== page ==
111 Sqn The Black Arrows - Royal Air Force
The Black Arrows, one of the predecessors of the current Royal Air Force Aerobatic Team, the Red Arrows, were an aerobatic demonstration team formed in 1956 by Squadron Leader Roger L.Topp, then Commanding Officer 111 Squadron ("treble-one"). One of the many memorable feats accomplished by the Black Arrows was the execution of a World record loop 22 Hawker Hunter formation in 1958 at the Society of British Aircraft Constructors' show at Farnborough[1] This was a world record for the greatest number of aircraft looped in formation, and remains unbroken to this day. After the loop the Black Arrows performed the world's first 16 aircraft barrel roll. Roger Topp handed over the lead of the Black Arrows to Squadron Leader Peter Latham in late 1958. Latham expanded the size of the team to 9 aircraft and led the Squadron for two years.

No. 111 Squadron were formed at RAF North Weald where they received the Hunter before transfer to RAF Wattisham in Suffolk. Until 1961, the Black Arrows were the RAF's premier team. In the early years of the 1960s the "Blue Diamonds" of No. 92 Squadron RAF and "The Tigers" of No. 74 Squadron RAF, equipped with the new English Electric Lightning, started flying. The large number of squadron display teams led to their replacement by a single unit from the Central Flying School.
111 SQN HISTORY Key Dates:
1917 - Formed at Dier-el-Belah, Palestine.

1940 - Flew Hurricanes during the Battle of Britain.

1958 - Looped 22 Hunters at the Farnborough Airshow.

Battle Honours:
Palestine 1917-1918*, Megiddo, Home Defence 1940-1942*, France and Low Countries 1940, Dunkirk*, Battle of Britain 1940*, Fortress Europe 1941-1942*, Dieppe, North Africa 1942-1943*, Sicily 1943, Italy 1943-1945*, Salerno, Anzio and Nettuno, Gustav Line, France and Germany 1944. Gulf 1991 and Iraq 2003 (No right to emblazon).

History of CXI Squadron:
Formed at Dier-el-Belah, Palestine on 1 August 1917 as the first dedicated fighter squadron in the region, its two main tasks were to restrict enemy reconnaissance flights and counter the increasing German fighter threat over the Suez. The Squadron flew a variety of types available including Bristol Scouts, Monoplanes and Fighters, DH2s and SE5s until standardising on the latter type in 1918. As the tide of the War turned, the unit started ground-attack patrols and such was the pilot's skill, that the Squadron was able to turn the Turkish retreat into a rout. 'Treble One' withdrew to Egypt after the end of the War and was renumbered No 14 Squadron in February 1920. 1 October 1923, saw 111 Squadron reform, this time at Duxford, but again with a variety of types namely Grebes, Snipes and Siskins, the latter eventually equipping the whole Squadron until the arrival of Bulldogs in 1931.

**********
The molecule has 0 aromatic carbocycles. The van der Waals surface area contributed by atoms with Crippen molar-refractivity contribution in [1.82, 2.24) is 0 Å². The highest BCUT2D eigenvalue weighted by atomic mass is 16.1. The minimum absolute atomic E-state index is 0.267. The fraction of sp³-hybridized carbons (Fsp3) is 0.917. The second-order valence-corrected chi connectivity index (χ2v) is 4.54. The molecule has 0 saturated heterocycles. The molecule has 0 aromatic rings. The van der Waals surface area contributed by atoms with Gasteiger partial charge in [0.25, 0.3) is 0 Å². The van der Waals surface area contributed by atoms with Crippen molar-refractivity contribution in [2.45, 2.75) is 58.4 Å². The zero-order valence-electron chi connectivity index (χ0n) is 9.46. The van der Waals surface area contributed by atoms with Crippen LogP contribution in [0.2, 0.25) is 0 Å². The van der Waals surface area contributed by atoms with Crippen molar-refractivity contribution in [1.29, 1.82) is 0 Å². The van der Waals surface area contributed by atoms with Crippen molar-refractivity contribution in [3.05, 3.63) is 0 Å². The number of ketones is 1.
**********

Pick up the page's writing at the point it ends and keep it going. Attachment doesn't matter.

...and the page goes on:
Five years later, No 111 received Gladiators, and in January 1938 the unit had the distinction of becoming the first Hurricane squadron. The Squadron flew as part of both Nos 11 and 12 Groups during the Battle of Britain and replaced its Hurricanes with Spitfires in April 1942. In November the unit moved to Gibraltar in preparation for Operation Torch - the invasion of North Africa - where it supported the 1st Army through Algeria and Tunisia before moving to Malta in June 1943 to cover the invasion of Sicily. With the Allies advancing through Italy, No 111 moved with them, remaining there until after the cessation of hostilities when it moved to Austria. It was disbanded May 1947 and did not rejoin the RAF's order of battle until December 1953 when it was reformed with Meteors at North Weald.

In 1955 the first Hunters had arrived, and two years later No 111 Squadron was nominated as the official RAF aerobatic team. At first the team, known as the 'Black Arrows', flew five and then nine aircraft until, at the 1958 Farnborough airshow, the Squadron, aided by No 56 Squadron, entered the record books when it successfully looped twenty-two aircraft! In 1961, the unit converted to Lightnings, successive marks staying until 1974 when Phantoms arrived. Following a move from Coningsby to Leuchars, the Squadron re-equipped with ex-Royal Navy Phantoms and these survived until the early 1990s when Tornado F3s became the Squadron mount.